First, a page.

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  • Grant Handgis

Grant Handgis ~ Author/Poet


from 'Journey From the Child"

The Old House

So many years I spent pruning

the blackberry bushes back beyond

the shadows of the fruit trees

in languishing attempts of realizing a

father's hope of regulating growth

in the wilder domain of nature

Like your own unkempt hair and clothes

worn contemptuously awry for effect

and expression in a cosmetic world

where cosmetic appeal supersedes a purpose

The sulking expression on your face

in all the photographs I took of you

in every north light angle of the yard

tells the story of all the times you wanted

and were left with nothing but desire to

hold onto and soothe the itch of emptiness

and only your sour face showed itself to me

on those occasions I could see beneath the veil

of a dispirited young man seeking acceptance

while going through the secreted motions of his life

Had I realized the many thoughts you held inside

were painful thorns which pricked the flesh of innocence

a quiet anguish endured without refrain yet

daily was your search for better pastures

where water washed your feet, the struggling beggar

under the helpless eye of one who loves you still

Jagged lines from shadows along the southern wall

match the furrowed rows of wrinkles on this older face

which has come to better understand your hidden darkness

those youthful days of roaming a lonely path to freedom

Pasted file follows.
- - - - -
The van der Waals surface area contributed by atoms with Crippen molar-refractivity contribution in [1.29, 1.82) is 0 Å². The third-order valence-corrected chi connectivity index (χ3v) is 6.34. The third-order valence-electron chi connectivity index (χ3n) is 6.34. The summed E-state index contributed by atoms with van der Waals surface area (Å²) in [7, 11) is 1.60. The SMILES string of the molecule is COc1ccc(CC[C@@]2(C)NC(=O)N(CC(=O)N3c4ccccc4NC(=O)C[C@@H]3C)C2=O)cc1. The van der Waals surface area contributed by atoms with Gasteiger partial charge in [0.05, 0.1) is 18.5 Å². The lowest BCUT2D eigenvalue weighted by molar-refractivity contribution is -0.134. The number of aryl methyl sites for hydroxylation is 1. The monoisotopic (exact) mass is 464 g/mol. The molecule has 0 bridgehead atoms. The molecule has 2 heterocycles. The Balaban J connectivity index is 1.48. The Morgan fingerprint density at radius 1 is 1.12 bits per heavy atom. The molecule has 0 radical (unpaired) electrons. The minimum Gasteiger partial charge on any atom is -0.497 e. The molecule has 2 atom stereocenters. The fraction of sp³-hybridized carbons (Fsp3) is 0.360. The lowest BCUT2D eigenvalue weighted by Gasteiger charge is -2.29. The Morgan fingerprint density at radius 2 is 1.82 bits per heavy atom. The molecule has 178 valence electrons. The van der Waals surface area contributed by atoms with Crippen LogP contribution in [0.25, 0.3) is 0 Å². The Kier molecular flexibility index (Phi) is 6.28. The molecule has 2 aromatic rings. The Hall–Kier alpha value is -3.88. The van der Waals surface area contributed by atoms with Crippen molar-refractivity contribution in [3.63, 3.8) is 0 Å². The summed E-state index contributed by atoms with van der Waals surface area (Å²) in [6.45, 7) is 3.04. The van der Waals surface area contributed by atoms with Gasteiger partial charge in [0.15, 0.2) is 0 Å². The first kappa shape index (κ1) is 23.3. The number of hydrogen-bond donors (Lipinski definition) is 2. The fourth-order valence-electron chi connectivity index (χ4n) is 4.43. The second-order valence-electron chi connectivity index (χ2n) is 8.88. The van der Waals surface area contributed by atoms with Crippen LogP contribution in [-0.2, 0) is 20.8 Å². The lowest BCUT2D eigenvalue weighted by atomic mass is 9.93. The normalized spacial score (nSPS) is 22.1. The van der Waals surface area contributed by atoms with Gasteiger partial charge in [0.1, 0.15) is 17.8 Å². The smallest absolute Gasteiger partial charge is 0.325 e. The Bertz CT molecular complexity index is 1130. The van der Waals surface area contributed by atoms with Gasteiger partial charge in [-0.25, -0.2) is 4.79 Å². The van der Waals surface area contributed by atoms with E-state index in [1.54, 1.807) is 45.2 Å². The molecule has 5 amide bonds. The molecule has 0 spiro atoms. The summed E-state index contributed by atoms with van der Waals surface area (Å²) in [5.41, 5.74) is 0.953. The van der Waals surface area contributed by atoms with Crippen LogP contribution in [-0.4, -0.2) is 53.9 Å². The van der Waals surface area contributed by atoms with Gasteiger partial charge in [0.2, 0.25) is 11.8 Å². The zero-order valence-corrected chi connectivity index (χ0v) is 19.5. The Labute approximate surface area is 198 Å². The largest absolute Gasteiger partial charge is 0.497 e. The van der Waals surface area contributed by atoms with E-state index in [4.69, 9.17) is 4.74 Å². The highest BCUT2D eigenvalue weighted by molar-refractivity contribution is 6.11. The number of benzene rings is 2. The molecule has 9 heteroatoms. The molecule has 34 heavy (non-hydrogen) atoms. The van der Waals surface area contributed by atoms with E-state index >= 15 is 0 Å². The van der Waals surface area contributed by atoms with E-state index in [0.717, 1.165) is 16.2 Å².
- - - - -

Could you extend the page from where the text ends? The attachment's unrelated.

The old house which protected you for so many years

wears the many savory scars of youthful indiscretions

and the sullen rooms contain the secrets never told

but held in trust with a mutually conspiring sister

your beaming faces framed the mask of innocence

and turned the heart of one who saw you to this world

Those many years spent pruning back the blackberries

where nesting sparrows returned each year to claim

mark points along our path as father and son

these calloused hands have come to know so well

As a single parent for fifteen years, living in a house in Eugene, Oregon, situated up against the working fields of a farm, I was graced with wonderfully wild blackberry bushes in a thick hedge along the back fence, as well as apple trees and other forms of edible greenery. At the time, I was of the mind that a parent could cultivate and shape a child much like trimming and caring for the wild greenery. I learned many years later how foolish this notion is, that children conform to conventional norms, as known to the father. Each generation has its own new set of principles and rules based upon their peers, social media and other influences, not known when I was a boy.

The meter of this poem was not at first planned. I just felt the words arriving rapid fire to put down on paper what I was coming to understand, looking back. The first two stanzas are in Iambic Tetrameter. The last two are in Iambic Pentameter. Just unfolded that way.


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